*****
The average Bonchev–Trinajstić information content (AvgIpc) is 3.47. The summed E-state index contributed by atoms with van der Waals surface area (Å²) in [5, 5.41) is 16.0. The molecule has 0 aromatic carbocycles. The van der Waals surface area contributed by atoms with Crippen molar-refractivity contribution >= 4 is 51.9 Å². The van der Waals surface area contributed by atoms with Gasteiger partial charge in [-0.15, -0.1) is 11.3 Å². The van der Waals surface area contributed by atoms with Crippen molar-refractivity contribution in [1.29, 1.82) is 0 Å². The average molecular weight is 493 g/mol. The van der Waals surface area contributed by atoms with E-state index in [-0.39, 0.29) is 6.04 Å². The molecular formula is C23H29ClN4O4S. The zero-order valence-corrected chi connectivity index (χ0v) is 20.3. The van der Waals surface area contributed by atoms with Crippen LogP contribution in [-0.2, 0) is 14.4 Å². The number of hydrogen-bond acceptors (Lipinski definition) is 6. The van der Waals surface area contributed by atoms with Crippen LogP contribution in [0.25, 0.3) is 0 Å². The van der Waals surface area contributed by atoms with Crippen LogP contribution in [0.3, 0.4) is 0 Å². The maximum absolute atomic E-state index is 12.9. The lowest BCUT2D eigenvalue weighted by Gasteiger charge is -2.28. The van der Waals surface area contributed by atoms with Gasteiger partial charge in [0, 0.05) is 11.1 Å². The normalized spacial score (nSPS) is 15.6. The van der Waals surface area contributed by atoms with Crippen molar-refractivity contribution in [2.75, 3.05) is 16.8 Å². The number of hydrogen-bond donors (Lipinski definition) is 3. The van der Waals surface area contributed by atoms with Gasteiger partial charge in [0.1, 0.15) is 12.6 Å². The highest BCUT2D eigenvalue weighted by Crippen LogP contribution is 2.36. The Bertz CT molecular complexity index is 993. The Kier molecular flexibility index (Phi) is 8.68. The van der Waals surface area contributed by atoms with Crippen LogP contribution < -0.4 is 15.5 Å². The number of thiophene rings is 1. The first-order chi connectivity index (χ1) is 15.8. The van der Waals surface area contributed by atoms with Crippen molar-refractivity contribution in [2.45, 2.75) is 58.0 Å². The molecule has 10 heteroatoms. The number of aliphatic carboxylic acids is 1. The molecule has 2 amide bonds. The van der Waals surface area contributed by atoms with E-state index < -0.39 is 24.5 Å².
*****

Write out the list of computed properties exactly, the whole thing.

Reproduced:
The average Bonchev–Trinajstić information content (AvgIpc) is 3.47. The summed E-state index contributed by atoms with van der Waals surface area (Å²) in [5, 5.41) is 16.0. The molecule has 0 aromatic carbocycles. The van der Waals surface area contributed by atoms with Crippen molar-refractivity contribution >= 4 is 51.9 Å². The van der Waals surface area contributed by atoms with Gasteiger partial charge in [-0.15, -0.1) is 11.3 Å². The van der Waals surface area contributed by atoms with Crippen molar-refractivity contribution in [1.29, 1.82) is 0 Å². The average molecular weight is 493 g/mol. The van der Waals surface area contributed by atoms with E-state index in [-0.39, 0.29) is 6.04 Å². The molecular formula is C23H29ClN4O4S. The zero-order valence-corrected chi connectivity index (χ0v) is 20.3. The van der Waals surface area contributed by atoms with Crippen LogP contribution in [-0.2, 0) is 14.4 Å². The number of hydrogen-bond acceptors (Lipinski definition) is 6. The van der Waals surface area contributed by atoms with Crippen LogP contribution in [0.25, 0.3) is 0 Å². The van der Waals surface area contributed by atoms with Crippen LogP contribution in [0.3, 0.4) is 0 Å². The maximum absolute atomic E-state index is 12.9. The lowest BCUT2D eigenvalue weighted by Gasteiger charge is -2.28. The van der Waals surface area contributed by atoms with Gasteiger partial charge in [0, 0.05) is 11.1 Å². The normalized spacial score (nSPS) is 15.6. The van der Waals surface area contributed by atoms with Crippen molar-refractivity contribution in [2.75, 3.05) is 16.8 Å². The number of hydrogen-bond donors (Lipinski definition) is 3. The van der Waals surface area contributed by atoms with Gasteiger partial charge in [0.1, 0.15) is 12.6 Å². The highest BCUT2D eigenvalue weighted by Crippen LogP contribution is 2.36. The Bertz CT molecular complexity index is 993. The Kier molecular flexibility index (Phi) is 8.68. The van der Waals surface area contributed by atoms with Crippen LogP contribution < -0.4 is 15.5 Å². The number of thiophene rings is 1. The first-order chi connectivity index (χ1) is 15.8. The van der Waals surface area contributed by atoms with Crippen molar-refractivity contribution in [2.45, 2.75) is 58.0 Å². The molecule has 10 heteroatoms. The number of aliphatic carboxylic acids is 1. The molecule has 2 amide bonds. The van der Waals surface area contributed by atoms with E-state index < -0.39 is 24.5 Å².